There are horses and few old Jeep Willys in Real de Catorce. Bob and I had to choose between these two means of transportation to take a tour. I asked at the hotel if this Willy was in used for tours but they said it is only available to transfer guests between the bus station and the hotel. I saw some others Willys in town, but I liked this one because it was next to cafe tables and chairs outside the hotel. I always try to find myself comfortable when sketching since you never know how much time a sketch is going to take, am I the only one who thinks that way?
|A5 Sketchbook, pen, ink and watercolor.|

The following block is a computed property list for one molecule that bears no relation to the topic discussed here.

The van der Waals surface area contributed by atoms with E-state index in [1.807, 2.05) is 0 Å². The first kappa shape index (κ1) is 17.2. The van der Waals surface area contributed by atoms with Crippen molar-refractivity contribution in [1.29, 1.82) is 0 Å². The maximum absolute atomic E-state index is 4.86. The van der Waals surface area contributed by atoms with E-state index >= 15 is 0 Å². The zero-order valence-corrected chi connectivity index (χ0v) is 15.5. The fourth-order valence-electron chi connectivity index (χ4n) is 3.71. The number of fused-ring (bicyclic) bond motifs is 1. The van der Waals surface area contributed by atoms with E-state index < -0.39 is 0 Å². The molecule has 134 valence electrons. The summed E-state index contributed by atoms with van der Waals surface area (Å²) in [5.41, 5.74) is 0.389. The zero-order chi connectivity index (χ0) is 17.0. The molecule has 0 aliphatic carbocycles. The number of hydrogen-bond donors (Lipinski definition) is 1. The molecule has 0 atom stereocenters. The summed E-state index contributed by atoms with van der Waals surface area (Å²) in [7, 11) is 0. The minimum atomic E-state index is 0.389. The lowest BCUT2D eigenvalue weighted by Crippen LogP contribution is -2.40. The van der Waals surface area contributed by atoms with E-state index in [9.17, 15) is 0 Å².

Right across the street from my cafe table there was a group of men peeling and eating peanuts. Turns out that this men were stablemen who offer tours on horse. Bob and I chose the horses since it is the only way to go to the Cerro el Quemado (Burt Hill) which I'll talk about in my next post. We met Benito Martinez Tovar, a stableman native of Real de Catorce. He was our guide and became our friend. Benito told us there are around 52 stableman in Real de Catorce. Each stableman has two or three horses, which makes a population of over a hundred horses for such a small town. Stablemen belong to an association and have to be accredited/certified to work as a guide tour. They have rules, like it is mandatory to wear hat, long sleeve shirt, boots and show their I.D. During weekends Real de Catorce is packed with visitors and there are not enough stableman to satisfy the demand, but during week days, they are more relaxed, like shown in the image below. Well, an advice for my dear travelers, if you like to visit a ghost town that feels like a ghost town, avoid coming on weekends or holidays. Click here to read part 4.